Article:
Northeast Times

Martha’s Macaroons

Treat your friends and fam­ily to a snack fit for a pres­id­ent.

Hip, hip, huzzah! On Pres­id­ent’s Day, we shout out a hearty hur­rah to George, our first pres­id­ent. We set aside a day in Feb­ru­ary each year to hon­or our Found­ing Fath­ers, and so we should. But wait. What about Martha?

We all know that be­hind every suc­cess­ful man there’s a great wo­man. Martha was George’s. She was quite a good catch, by George! With a great busi­ness savvy, she ran a huge, thriv­ing to­bacco plant­a­tion, left to her by her first hus­band. Col­on­el George mar­ried 27-year-old Martha Dandridge Custis, and the rest is his­tory. She was smart, wealthy and a very good cook. George mar­ried well.

Martha took care of George. She made sure he had all kinds of fish, and In­di­an hoe cakes (corn­meal pan­cakes), swim­ming in honey and but­ter, both of which he loved. The couple en­joyed mocha cof­fee from the Red Sea, port and Madeira wine, port­er beer, ale, cheese from Eng­land, French brandy, olives, capers, cur­rants, coconuts, fruits, nuts, limes and turtle. Martha kept quite a kit­chen.

This winter would have been a won­der­ful year for one of their fa­vor­ite desserts – ice cream. Wash­ing­ton ac­tu­ally had chunks of ice re­moved from the river and kept in his ice house to be mixed later with cream, sug­ar and fruit. Por­tions were lim­ited.

Martha had in­her­ited a cook­book, a fam­ily heir­loom, from her first moth­er-in-law. She used it for 50 years be­fore passing it to grand­daugh­ter Nelly Parke Custis. Martha was known to bake and cook on oc­ca­sion but cook­ing was or­din­ar­ily done by ser­vants. She did, per­son­ally, su­per­vise her whole staff, es­pe­cially in the kit­chen and din­ing rooms. 

Be­sides be­ing known for her fam­ous pound cake that used 40 eggs and five pounds of flour (al­most as fam­ous as Stock’s), Martha’s re­cipes in­cluded: fruit pre­serves, fruit­cakes, sug­ar cake and cook­ies, ginger bread, ma­car­oons, lady fin­gers, cheese cake, pies, tarts, and ice cream. Rose wa­ter was a fa­vor­ite fla­vor­ing agent back in her day. She didn’t use vanilla ex­tract or bak­ing powder, be­cause they were not avail­able yet. 

In a nod to “shout out” equal­ity, this column cel­eb­rates our first First Lady with a bar-cook­ie ver­sion of ma­car­oons that in­cludes chocol­ate. Martha would have called them “mack­roons.”

MARTHA WASH­ING­TON MA­CAR­OON BARS

Bot­tom Lay­er:

1 cup semi­sweet chocol­ate chips

l/4 cup but­ter (l/2 stick)

½ cup crushed chocol­ate gra­ham crack­ers (3 whole crack­ers)

1 cup sliced al­monds

Filling:

3 egg whites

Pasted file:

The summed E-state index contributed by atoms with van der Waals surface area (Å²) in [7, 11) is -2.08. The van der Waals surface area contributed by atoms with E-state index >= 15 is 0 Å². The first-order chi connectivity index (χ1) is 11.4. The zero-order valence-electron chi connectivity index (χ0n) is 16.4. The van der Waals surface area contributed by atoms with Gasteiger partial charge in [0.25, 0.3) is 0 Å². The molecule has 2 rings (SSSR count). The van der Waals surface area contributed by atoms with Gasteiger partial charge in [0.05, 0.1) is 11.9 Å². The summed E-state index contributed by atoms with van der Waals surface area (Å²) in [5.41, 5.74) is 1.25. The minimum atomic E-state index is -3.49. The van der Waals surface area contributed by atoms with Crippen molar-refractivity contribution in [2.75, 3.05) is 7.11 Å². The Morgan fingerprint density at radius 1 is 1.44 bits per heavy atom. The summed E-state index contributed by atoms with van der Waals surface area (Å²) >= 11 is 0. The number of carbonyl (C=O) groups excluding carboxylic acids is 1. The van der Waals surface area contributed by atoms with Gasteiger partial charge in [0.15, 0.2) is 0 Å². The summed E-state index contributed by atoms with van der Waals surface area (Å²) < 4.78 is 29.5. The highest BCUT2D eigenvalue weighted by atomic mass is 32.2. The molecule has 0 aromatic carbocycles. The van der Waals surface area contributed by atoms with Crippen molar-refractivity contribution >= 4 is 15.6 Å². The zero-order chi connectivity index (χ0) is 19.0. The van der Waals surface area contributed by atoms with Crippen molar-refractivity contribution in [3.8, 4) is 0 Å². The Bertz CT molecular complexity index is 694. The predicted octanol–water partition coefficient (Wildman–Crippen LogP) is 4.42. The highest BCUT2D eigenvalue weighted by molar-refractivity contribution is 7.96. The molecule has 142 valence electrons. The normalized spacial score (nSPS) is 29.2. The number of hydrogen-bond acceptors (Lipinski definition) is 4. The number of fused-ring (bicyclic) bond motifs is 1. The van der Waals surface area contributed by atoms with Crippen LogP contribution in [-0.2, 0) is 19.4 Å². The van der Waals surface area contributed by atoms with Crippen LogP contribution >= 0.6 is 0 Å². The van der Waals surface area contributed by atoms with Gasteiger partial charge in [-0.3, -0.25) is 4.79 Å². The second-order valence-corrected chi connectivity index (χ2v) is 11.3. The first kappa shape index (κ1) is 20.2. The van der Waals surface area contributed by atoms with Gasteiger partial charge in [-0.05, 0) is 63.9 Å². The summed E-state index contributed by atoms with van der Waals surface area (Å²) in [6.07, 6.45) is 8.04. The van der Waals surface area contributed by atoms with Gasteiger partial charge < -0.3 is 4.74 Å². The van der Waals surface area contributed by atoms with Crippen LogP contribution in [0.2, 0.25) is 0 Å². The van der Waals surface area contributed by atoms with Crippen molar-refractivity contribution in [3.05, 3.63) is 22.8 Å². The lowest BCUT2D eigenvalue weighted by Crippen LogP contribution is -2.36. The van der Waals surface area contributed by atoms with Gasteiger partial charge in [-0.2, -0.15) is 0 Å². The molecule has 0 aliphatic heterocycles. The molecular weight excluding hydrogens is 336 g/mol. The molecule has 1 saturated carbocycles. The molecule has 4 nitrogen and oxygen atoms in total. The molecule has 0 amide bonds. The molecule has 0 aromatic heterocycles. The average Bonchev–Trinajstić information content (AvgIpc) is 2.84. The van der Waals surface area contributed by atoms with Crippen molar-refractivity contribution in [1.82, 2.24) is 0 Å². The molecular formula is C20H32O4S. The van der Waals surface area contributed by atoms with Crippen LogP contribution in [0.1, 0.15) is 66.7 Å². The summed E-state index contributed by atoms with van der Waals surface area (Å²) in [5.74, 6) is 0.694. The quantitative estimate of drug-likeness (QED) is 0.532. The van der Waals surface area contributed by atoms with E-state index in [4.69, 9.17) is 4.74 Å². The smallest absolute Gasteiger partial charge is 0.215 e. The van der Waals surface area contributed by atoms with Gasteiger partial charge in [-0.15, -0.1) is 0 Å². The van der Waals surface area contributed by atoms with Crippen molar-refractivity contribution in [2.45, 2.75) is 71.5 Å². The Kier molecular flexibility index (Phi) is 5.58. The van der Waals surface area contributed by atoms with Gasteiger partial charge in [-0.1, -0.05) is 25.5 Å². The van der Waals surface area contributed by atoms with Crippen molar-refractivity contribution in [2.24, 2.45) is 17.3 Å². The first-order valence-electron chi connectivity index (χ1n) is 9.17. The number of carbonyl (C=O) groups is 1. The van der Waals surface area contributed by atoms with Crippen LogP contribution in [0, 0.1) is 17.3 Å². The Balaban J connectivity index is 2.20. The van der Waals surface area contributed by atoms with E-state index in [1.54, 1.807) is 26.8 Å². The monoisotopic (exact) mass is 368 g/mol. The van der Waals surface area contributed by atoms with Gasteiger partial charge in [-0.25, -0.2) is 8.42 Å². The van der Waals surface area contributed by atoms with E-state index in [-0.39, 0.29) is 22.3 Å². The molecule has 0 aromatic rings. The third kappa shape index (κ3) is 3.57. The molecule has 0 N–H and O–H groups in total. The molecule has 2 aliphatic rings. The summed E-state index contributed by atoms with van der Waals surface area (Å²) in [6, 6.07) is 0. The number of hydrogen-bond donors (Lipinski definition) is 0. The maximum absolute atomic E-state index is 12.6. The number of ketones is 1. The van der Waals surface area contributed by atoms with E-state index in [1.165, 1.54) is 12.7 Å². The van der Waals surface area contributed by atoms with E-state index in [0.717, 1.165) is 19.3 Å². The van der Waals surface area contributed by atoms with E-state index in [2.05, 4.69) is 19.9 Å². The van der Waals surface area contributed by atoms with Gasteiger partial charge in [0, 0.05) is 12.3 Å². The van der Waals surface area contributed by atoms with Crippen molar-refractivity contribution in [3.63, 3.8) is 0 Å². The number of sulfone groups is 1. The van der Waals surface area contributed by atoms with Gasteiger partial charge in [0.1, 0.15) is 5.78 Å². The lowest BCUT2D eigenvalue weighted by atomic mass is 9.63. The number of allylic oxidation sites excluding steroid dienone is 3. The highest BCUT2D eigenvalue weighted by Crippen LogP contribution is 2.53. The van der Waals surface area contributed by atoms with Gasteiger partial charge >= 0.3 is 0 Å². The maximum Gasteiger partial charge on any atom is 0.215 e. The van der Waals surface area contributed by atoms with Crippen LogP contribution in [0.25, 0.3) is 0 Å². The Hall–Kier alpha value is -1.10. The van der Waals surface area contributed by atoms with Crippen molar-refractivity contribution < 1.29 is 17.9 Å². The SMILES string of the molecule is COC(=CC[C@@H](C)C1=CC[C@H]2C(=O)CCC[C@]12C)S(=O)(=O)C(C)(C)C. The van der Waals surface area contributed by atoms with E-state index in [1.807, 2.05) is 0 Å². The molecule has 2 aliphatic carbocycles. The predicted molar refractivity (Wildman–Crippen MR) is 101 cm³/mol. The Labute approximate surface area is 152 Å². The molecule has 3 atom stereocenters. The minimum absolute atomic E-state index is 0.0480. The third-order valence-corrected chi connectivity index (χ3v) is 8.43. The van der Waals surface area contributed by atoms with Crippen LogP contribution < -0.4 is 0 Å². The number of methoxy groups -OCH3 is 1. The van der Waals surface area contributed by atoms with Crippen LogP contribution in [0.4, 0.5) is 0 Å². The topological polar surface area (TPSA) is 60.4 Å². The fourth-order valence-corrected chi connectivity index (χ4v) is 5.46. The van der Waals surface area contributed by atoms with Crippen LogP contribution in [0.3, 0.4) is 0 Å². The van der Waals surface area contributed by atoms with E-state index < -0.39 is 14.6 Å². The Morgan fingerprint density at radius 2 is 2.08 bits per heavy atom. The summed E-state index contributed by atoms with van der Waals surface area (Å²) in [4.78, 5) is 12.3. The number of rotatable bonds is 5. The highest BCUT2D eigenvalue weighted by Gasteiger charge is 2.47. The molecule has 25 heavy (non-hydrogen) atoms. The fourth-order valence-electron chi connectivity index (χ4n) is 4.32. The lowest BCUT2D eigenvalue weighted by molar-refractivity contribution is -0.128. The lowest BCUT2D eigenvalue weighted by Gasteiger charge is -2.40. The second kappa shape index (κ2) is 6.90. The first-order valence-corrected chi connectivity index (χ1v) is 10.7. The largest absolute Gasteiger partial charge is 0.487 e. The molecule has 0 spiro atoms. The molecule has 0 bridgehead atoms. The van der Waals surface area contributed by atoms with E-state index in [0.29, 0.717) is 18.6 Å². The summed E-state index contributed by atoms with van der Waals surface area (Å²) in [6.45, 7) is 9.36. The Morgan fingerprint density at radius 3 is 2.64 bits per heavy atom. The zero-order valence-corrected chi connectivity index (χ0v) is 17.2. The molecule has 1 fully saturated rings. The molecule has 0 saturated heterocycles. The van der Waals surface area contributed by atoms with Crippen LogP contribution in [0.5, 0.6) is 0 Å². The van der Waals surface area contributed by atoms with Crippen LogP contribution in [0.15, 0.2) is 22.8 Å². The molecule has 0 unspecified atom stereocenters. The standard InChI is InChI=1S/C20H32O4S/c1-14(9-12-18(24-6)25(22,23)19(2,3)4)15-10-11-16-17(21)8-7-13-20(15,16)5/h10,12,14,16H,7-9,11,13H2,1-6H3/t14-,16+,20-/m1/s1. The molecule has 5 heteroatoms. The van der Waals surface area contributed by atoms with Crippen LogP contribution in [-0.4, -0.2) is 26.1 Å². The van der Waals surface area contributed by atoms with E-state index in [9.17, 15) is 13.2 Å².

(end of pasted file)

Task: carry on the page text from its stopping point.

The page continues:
1 cup sug­ar

2 tsp. vanilla ex­tract

½ tsp. al­mond ex­tract

3 cups coconut

¾ cup flour

Chocol­ate Top­ping:

1½ cups semi-sweet, milk or dark chocol­ate chips

- Heat oven to 350 de­grees.

- Line 13” x 9” pan with foil and spray foil with non­stick cook­ing spray or use non­stick foil.     

Bot­tom Lay­er:

- Mi­crowave chocol­ate chips and but­ter for 30 seconds, stir, mi­crowave again 20-30 seconds or un­til melted. Avoid burn­ing chocol­ate.

- Stir in crumbs and al­monds.

- Spread mix­ture evenly to cov­er the bot­tom of foil-lined pan.

- Re­fri­ger­ate 15 minutes or un­til set.

Ma­car­oon Filling:

- Mean­while, in large bowl, beat egg whites un­til soft peaks form. Gradu­ally add sug­ar, beat­ing un­til stiff peaks form.

- Add vanilla and al­mond ex­tracts and blend well.  

- Stir in coconut and flour un­til well mixed.

- Spread filling evenly over chocol­ate-al­mond bot­tom lay­er.

- Bake 20-25 minutes or un­til lightly browned and cen­ter is set when lightly touched.

Chocol­ate Top­ping:

- Re­move pan from oven and dis­trib­ute chocol­ate chips evenly over ma­car­oon mix­ture.

- If chips won’t spread eas­ily, re­turn pan to oven for 30 seconds (be vi­gil­ant – chocol­ate burns if left too long in oven) so chocol­ate will melt and be spread­able.

- Smooth melted chocol­ate chips evenly over ma­car­oons.

- Cool and re­fri­ger­ate pan for a few hours.

- Cut in­to bars.

Al­ways held and car­ried in Martha’s heart, George will not be for­got­ten soon by us, either. We carry him around daily (with any luck, he’s hanging with his friend, Ben) in our wal­lets, and we are glad to see his face every time we “pass the buck.”

Eat well, live long, en­joy!

(Ques­tions or tips can be sent to Donna Zit­ter Bor­de­lon at Whats­cook­in­NEPhilly@gmail.com or in care of the North­east Times, 2512 Met­ro­pol­it­an Drive, Tre­vose, PA 19053.)

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